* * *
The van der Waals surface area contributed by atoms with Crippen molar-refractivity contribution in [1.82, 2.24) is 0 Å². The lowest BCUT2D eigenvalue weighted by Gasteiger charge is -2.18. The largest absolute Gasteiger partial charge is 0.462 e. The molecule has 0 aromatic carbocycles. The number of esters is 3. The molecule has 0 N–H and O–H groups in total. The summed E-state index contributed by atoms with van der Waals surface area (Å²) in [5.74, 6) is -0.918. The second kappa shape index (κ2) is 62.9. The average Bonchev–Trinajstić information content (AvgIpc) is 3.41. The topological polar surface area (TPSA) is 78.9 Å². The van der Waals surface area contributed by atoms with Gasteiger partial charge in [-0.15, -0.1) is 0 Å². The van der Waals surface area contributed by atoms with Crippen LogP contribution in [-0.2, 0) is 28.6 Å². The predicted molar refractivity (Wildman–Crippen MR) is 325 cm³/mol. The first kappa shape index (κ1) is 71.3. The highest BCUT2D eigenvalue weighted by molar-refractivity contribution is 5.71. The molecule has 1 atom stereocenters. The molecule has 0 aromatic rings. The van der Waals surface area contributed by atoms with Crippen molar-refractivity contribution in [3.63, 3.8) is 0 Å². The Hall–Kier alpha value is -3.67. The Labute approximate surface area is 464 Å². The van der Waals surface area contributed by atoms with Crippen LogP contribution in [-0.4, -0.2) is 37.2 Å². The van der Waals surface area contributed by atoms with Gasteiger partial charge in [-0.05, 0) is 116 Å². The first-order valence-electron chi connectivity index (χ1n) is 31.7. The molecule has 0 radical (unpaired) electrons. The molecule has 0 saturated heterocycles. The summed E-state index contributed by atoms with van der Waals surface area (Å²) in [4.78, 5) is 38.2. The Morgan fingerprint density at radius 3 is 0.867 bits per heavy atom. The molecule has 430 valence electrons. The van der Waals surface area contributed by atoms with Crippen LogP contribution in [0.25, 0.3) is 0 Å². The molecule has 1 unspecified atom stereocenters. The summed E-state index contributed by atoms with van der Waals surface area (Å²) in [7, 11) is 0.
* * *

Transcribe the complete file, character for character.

The van der Waals surface area contributed by atoms with Crippen molar-refractivity contribution in [1.82, 2.24) is 0 Å². The lowest BCUT2D eigenvalue weighted by Gasteiger charge is -2.18. The largest absolute Gasteiger partial charge is 0.462 e. The molecule has 0 aromatic carbocycles. The number of esters is 3. The molecule has 0 N–H and O–H groups in total. The summed E-state index contributed by atoms with van der Waals surface area (Å²) in [5.74, 6) is -0.918. The second kappa shape index (κ2) is 62.9. The average Bonchev–Trinajstić information content (AvgIpc) is 3.41. The topological polar surface area (TPSA) is 78.9 Å². The van der Waals surface area contributed by atoms with Gasteiger partial charge in [-0.15, -0.1) is 0 Å². The van der Waals surface area contributed by atoms with Crippen LogP contribution in [-0.2, 0) is 28.6 Å². The predicted molar refractivity (Wildman–Crippen MR) is 325 cm³/mol. The first kappa shape index (κ1) is 71.3. The highest BCUT2D eigenvalue weighted by molar-refractivity contribution is 5.71. The molecule has 1 atom stereocenters. The molecule has 0 aromatic rings. The van der Waals surface area contributed by atoms with Crippen molar-refractivity contribution in [3.63, 3.8) is 0 Å². The Hall–Kier alpha value is -3.67. The Labute approximate surface area is 464 Å². The van der Waals surface area contributed by atoms with Crippen LogP contribution in [-0.4, -0.2) is 37.2 Å². The van der Waals surface area contributed by atoms with Gasteiger partial charge in [-0.05, 0) is 116 Å². The first-order valence-electron chi connectivity index (χ1n) is 31.7. The molecule has 0 radical (unpaired) electrons. The molecule has 0 saturated heterocycles. The summed E-state index contributed by atoms with van der Waals surface area (Å²) in [4.78, 5) is 38.2. The Morgan fingerprint density at radius 3 is 0.867 bits per heavy atom. The molecule has 430 valence electrons. The van der Waals surface area contributed by atoms with Crippen LogP contribution in [0.25, 0.3) is 0 Å². The molecule has 1 unspecified atom stereocenters. The summed E-state index contributed by atoms with van der Waals surface area (Å²) in [7, 11) is 0.